By John Kass
August 18, 2022
One reason why writers make such unattractive friends? We remember things.
But Chicago’s 6th Ward Ald. Rod Sawyer—a practical man now running for mayor of Chicago– doesn’t mind my remembrances of things past.
Perhaps that’s why he keeps a $20 bill in his desk drawer—signed by me—so he won’t forget. But even if there wasn’t a dead president with my autograph, I don’t think Rod Sawyer could ever forget.
All will be explained as you listen to this edition of The Chicago Way podcast. Ald. Sawyer is our guest. Jeff Carlin and I are the co-hosts. And Chicago politics, and memory is our guide.
Some 34 years ago, after the death of the late Mayor Harold Washington, Chicago’s hard political left tore Black Politics apart in Chicago. And cancel culture began.
I was there. And Rod Sawyer, then in law school, was there with his father, then Ald. Eugene Sawyer, the future mayor. And Rich Daley was smiling, because as Chicago’s political left tore Sawyer apart, calling him all kinds of race traitor, it was Daley who was the beneficiary.
You know who else was there, as the hard left tore the city apart and paved the road to power for Rich Daley for 20 years? It was Cook County Chief Judge Tim Evans, who served Boss Daley and was elevated to Chief Judge by Daley and now serves Boss Toni Preckwinkle.
That’s the Chicago Way, too.
Gene Sawyer was an Alderman. Tim Evans was an Alderman. Evans had been the obsequious coat holder for machine alderman Claude W. Holman. But it was Gene Sawyer—who was a bodyguard for Dr. Martin Luther King Jr. while in college in the South—who was portrayed by Evans and his bunch (and their allies in the media)–as a race traitor, an Uncle Tom.
It was despicable what they did to Gene Sawyer. It was so ugly that Sun Times columnist Vernon Jarrett was forced to apologize to the people of Chicago for the things he said. It ripped Black politics in Chicago apart. Gene Sawyer succeeded Washington, but Black politics was broken. The Daleys took full advantage. It was vile.
Rod Sawyer saw it all. So did Chicago Mayor Lori Lightfoot, who told me she was a young law student at the University of Illinois Pavilion that night. And now he’s running for mayor.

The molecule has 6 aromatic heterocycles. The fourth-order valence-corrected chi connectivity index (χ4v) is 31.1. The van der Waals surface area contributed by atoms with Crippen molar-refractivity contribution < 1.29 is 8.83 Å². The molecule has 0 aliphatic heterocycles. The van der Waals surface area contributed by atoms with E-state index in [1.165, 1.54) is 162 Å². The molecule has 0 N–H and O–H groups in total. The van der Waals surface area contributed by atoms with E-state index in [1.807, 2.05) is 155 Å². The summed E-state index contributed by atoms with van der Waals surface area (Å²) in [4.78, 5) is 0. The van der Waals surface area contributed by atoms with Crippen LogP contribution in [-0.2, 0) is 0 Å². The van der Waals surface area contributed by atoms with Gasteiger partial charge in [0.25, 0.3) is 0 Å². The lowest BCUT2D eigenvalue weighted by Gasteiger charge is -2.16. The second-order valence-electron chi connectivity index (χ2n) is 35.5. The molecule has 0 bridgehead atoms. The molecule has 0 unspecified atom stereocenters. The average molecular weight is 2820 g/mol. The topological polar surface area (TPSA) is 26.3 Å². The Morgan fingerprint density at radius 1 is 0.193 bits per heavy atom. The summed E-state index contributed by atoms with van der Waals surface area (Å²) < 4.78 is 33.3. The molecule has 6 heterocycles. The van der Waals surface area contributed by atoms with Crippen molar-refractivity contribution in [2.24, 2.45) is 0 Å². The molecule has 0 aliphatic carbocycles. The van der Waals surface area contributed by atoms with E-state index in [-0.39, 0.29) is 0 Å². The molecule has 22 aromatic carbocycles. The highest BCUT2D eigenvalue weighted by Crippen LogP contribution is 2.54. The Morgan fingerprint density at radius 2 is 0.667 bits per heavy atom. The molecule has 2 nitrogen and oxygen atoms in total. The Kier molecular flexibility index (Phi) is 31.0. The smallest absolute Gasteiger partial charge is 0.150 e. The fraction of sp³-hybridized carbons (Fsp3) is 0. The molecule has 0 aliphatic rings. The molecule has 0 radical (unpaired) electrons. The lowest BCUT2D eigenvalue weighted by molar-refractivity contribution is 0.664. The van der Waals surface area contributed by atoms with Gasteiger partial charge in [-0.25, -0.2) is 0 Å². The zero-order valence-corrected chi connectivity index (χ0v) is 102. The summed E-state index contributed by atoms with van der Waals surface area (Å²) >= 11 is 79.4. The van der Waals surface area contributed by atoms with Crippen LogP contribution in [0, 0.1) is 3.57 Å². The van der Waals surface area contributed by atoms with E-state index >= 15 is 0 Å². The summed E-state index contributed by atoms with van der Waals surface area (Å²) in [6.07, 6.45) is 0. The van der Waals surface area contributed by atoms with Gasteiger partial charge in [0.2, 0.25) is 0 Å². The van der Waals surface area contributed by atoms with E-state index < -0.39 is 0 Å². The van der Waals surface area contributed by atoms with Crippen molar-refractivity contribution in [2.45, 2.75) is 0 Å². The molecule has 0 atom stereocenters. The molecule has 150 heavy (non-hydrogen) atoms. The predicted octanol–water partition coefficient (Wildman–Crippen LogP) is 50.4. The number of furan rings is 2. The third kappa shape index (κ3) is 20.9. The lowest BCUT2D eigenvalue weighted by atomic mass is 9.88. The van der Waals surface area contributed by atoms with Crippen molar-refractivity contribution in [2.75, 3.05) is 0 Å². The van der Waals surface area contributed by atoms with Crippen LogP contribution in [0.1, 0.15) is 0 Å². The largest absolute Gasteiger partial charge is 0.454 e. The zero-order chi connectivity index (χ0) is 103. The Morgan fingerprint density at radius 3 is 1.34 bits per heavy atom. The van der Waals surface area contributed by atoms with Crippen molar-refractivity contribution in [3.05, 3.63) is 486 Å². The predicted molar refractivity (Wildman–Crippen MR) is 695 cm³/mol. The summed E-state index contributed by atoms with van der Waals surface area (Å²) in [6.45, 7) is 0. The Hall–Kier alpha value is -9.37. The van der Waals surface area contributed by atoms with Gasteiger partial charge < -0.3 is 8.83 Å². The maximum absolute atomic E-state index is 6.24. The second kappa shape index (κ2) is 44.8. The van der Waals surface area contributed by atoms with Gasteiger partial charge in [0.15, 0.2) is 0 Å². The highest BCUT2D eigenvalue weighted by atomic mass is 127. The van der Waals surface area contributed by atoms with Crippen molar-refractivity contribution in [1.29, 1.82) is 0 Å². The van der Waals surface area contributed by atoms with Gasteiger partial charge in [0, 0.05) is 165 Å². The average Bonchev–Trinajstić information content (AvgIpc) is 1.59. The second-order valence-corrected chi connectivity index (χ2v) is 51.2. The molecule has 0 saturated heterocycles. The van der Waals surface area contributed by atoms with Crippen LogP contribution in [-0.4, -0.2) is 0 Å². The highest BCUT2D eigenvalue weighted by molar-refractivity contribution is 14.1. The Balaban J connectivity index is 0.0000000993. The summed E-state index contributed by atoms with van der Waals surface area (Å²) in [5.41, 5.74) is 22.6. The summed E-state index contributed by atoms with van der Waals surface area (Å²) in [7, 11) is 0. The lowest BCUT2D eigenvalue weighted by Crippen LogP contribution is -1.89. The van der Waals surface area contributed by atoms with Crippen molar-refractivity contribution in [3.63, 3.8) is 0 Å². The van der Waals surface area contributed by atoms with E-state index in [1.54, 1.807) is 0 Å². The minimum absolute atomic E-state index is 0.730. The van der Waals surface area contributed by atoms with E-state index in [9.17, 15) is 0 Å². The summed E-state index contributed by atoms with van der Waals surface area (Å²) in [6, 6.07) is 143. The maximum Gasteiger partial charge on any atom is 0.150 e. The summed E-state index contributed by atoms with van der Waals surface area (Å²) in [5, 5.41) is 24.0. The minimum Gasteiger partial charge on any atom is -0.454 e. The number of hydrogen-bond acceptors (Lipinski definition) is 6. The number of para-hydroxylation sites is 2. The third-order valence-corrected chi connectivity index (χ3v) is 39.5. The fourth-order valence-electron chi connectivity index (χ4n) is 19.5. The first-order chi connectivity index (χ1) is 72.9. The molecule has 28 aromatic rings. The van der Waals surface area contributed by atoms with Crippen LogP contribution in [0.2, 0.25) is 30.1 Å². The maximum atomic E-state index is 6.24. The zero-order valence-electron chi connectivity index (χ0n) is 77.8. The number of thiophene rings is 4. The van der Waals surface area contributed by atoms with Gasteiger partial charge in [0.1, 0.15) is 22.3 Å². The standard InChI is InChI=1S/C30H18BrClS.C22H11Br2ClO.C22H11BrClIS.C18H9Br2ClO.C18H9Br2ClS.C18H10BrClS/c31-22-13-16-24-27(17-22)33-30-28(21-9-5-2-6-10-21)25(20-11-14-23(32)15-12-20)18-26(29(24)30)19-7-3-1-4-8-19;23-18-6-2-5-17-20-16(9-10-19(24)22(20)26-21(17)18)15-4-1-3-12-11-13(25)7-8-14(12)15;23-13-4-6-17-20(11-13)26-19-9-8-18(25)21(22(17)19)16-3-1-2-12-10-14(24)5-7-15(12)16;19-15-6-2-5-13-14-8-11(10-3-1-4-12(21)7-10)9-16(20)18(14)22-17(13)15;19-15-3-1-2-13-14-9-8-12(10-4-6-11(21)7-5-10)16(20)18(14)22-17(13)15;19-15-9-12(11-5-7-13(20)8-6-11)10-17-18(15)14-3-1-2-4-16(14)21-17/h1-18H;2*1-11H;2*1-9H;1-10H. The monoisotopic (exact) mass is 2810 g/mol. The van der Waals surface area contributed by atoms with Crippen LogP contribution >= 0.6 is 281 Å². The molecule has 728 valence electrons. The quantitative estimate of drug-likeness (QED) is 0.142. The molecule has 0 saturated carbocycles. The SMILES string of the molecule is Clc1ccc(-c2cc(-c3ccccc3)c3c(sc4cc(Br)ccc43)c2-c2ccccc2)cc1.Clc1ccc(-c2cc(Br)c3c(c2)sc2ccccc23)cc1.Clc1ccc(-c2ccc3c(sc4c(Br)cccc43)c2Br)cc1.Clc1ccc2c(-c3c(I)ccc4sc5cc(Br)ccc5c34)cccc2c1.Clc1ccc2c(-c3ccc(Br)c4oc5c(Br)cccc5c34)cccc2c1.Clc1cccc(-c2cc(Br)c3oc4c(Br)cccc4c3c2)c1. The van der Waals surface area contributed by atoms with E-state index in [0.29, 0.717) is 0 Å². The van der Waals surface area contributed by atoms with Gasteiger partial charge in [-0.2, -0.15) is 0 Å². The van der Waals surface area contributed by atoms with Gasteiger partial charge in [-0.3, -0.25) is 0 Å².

“My goal is to reset what’s going on in Chicago,” Ald. Sawyer says on The Chicago Way. “The way we do business makes no sense. It’s archaic. We’re based on a system—basically, let’s be honest—we’re based on the patronage system with no patronage. It’s a connected system that does not have the tools necessary to get things done.”
Chicago is one of the few great American cities without a charter, Sawyer said.
“We need to reset how the government operates. We need to talk about why it takes a year to get a tree trimmed….When we talk about all the issues ailing us, public safety, police, education, with business corridors not living up to their full potential, it all starts with structure,” Sawyer said.
“And right now, we have no structure. We really don’t have a direction. Ask anybody what an alderman’s job really is and you’ll get 100 different answers. There’s no form and structure to our jobs. Right now, that’s the core of what’s going on and what’s wrong with Chicago.”
Sawyer and all other announced candidates for mayor are welcome to submit a guest column to johnkassnews.com to explain their positions on the issues.
But Sawyer is correct here.
Why is the city in chaos?
There is no structure. There is no management. There’s a lot of rhetoric. Some of it ugly. But there are no managers at the upper reaches of City Hall.
Hope you listen to The Chicago Way podcast.
The race for mayor is the main event. It is a fight for heavyweights.
(Copyright 2022 John Kass)